Lai Tsi was an Eckankar Master from ancient China. He is easily recognized by his pointy little red hat. That is exactly what happened while I was sketching, tweaking a line in KaleidoPaint. Once I see a possibility, I run with it. Go with the flow, follow the hints and I will eventually find a way. A long process of give and take so that both sides are happy.
Once in a while, a design pops up in my field of view. Eyebrows rise and I immediately try to figure out how it is built. Which symmetry group? How many lines? I spotted this vase from Paula Diaz-Sylvester on Facebook. A beautiful mesh that intertwines across the surface, entirely made up of circles.
Originally designed this Canada Geese tessellation in the 90s. No giclée prints back then, it was complex screen printing. Multiple layers of ink over many days allowing drying time in between. The original print was huge, my biggest sheet of archival paper ever. The frames that stretched the fine mesh and stencils were big and cumbersome. But that was not my biggest problem.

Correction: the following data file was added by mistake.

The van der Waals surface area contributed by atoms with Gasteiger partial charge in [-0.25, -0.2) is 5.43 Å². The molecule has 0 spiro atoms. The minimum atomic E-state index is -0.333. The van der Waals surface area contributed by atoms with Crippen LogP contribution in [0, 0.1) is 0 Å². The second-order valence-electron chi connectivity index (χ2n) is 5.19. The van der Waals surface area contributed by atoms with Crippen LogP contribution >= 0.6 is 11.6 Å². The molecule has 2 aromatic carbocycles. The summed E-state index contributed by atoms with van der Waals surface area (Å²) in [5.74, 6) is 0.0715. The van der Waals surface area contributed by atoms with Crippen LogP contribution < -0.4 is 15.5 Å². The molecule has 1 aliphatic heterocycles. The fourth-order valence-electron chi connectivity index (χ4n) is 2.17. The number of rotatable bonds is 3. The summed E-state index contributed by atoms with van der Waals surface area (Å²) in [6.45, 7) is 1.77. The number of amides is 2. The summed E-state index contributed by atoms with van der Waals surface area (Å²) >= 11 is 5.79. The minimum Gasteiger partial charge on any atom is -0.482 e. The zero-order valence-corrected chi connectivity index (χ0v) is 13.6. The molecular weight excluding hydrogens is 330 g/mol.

Pentagonal Derivative #Tessellations: just a short fancy way of saying that I used a grid built up of pentagons to come up with these two designs. It was quite a blast and a struggle last year (it’s not yet a complete project) to re-create all of the ways that a surface (plane) can be equally divided using pentagons. Continue reading →
Sometimes just a quick tessellation exercise is required to limber up the creative force. A favourite one is Louis Cubes. This pattern was created with KaleidoPaint and Pixelmator, both, great apps on a tablet.
Hard to believe that this tessellation used a pattern of pentagons as its base of origin. A pentagon type 12, built using Pgg, P2 symmetry. This is the simple outline of the mesh, and below, the coloured version, which was posted a few months ago, in pentagon blog post 3.